Do all sunglasses protect your eyes?

So you have just got back from Bali or some other exotic holiday destination and have bought a shed-load of $2 sunnies that are “identical” to the Armani and Ray-Ban sunnies that you have been dying to buy all year but could never afford. How can you go wrong with a pair of $2 sunnies?

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Well apart from the price everything else about the sunglasses is probably not only wrong but could cause serious damage to your eyesight.

This is because often the sunglasses are no more than tinted lenses which shade the eye. Because the eye is shaded this causes the pupil to open wider. As a result your eye absorbs more unfiltered radiation from the sun than if you wore no sunglasses at all. Over-exposure to harmful UV light can lead to terrible eye damage such as cataracts, pterygium, retinal damage and some types of eye cancer.

When shopping for sunglasses you need to know what you are looking for. Expensive brands and polarizing sunglasses do not always guarantee optimal UVA protection. This especially applies to those of us living in this beautiful and very sunny part of the world – Australia!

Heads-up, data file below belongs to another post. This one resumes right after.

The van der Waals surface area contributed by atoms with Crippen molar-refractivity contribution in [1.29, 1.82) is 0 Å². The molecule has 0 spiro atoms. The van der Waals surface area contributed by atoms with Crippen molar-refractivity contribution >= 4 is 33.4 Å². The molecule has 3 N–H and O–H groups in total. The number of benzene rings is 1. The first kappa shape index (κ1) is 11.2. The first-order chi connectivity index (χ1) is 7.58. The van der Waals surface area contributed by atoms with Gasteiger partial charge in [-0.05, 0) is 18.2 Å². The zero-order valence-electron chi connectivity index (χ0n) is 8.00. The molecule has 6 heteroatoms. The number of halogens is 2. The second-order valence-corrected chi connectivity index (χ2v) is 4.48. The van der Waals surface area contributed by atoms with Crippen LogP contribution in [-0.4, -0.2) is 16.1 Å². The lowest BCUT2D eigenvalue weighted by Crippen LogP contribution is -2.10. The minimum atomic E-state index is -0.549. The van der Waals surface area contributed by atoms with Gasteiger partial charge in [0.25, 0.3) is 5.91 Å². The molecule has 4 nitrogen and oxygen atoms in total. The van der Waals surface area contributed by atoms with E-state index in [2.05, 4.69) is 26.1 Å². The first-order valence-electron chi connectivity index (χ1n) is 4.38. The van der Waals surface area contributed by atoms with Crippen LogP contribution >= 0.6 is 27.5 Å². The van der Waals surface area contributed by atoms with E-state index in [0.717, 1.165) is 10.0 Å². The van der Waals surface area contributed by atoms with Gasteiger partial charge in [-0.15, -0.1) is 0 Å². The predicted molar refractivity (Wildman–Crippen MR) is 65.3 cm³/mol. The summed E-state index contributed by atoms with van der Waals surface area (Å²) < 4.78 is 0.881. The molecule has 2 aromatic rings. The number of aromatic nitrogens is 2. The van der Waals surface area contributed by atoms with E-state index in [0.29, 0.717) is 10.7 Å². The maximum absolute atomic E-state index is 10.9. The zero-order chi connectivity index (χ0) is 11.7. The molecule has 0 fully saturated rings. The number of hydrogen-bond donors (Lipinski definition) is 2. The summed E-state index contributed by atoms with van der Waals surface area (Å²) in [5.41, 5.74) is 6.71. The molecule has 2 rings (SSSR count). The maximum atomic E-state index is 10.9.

Here are the most important things to look for when buying sunglasses as recommended by Dr Phil McGeorge:

  1. Polarized lenses – this is important because polarization reduces the amount of glare that enters your eyes
  2. UV Level – always choose sunglasses that are labelled as 100% absorption or UV absorption up to 400nm (they both mean the same thing as 100% UV blocking). The sunglasses ability to block UV light is not dependent on the darkness of the lens. Remember that UV absorption is different to polarization – you need both!
  3. Broad arms – everyone loves big biceps and it’s no different when it comes to sunglasses! Make sure that they have broad arms to that fit close enough to the temples to protect against “stray light” from the sides. Also to protect your eyes from “stray light” make sure that the sunglasses fit close enough to your face.

So when it comes to your sunglasses, it’s worth spending a bit of time making sure that you’re getting quality. Expensive brands do not guarantee better eye protection than cheaper sunglasses so make sure that you check the labels thoroughly.

And if you find some $2 sunnies that are polarized and 100% UV absorbent with a great fit for your face, well that’s even better!

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